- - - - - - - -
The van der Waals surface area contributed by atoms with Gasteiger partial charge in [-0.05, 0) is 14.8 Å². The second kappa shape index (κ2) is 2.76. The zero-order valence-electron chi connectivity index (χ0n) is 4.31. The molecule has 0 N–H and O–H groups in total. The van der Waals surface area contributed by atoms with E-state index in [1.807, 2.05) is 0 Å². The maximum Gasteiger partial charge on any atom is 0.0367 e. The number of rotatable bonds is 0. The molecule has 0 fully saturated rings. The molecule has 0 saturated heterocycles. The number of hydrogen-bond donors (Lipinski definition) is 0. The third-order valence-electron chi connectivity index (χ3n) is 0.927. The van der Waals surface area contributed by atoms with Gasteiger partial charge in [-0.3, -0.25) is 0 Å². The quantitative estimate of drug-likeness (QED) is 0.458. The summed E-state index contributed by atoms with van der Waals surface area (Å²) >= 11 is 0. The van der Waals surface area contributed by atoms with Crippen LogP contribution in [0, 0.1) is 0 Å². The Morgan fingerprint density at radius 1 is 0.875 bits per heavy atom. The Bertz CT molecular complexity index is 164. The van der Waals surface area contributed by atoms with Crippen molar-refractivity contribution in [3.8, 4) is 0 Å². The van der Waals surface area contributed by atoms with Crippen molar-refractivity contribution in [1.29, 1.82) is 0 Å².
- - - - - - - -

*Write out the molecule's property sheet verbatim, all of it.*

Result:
The van der Waals surface area contributed by atoms with Gasteiger partial charge in [-0.05, 0) is 14.8 Å². The second kappa shape index (κ2) is 2.76. The zero-order valence-electron chi connectivity index (χ0n) is 4.31. The molecule has 0 N–H and O–H groups in total. The van der Waals surface area contributed by atoms with E-state index in [1.807, 2.05) is 0 Å². The maximum Gasteiger partial charge on any atom is 0.0367 e. The number of rotatable bonds is 0. The molecule has 0 fully saturated rings. The molecule has 0 saturated heterocycles. The number of hydrogen-bond donors (Lipinski definition) is 0. The third-order valence-electron chi connectivity index (χ3n) is 0.927. The van der Waals surface area contributed by atoms with Gasteiger partial charge in [-0.3, -0.25) is 0 Å². The quantitative estimate of drug-likeness (QED) is 0.458. The summed E-state index contributed by atoms with van der Waals surface area (Å²) >= 11 is 0. The van der Waals surface area contributed by atoms with Crippen LogP contribution in [0, 0.1) is 0 Å². The Morgan fingerprint density at radius 1 is 0.875 bits per heavy atom. The Bertz CT molecular complexity index is 164. The van der Waals surface area contributed by atoms with Crippen molar-refractivity contribution in [3.8, 4) is 0 Å². The van der Waals surface area contributed by atoms with Crippen molar-refractivity contribution in [1.29, 1.82) is 0 Å².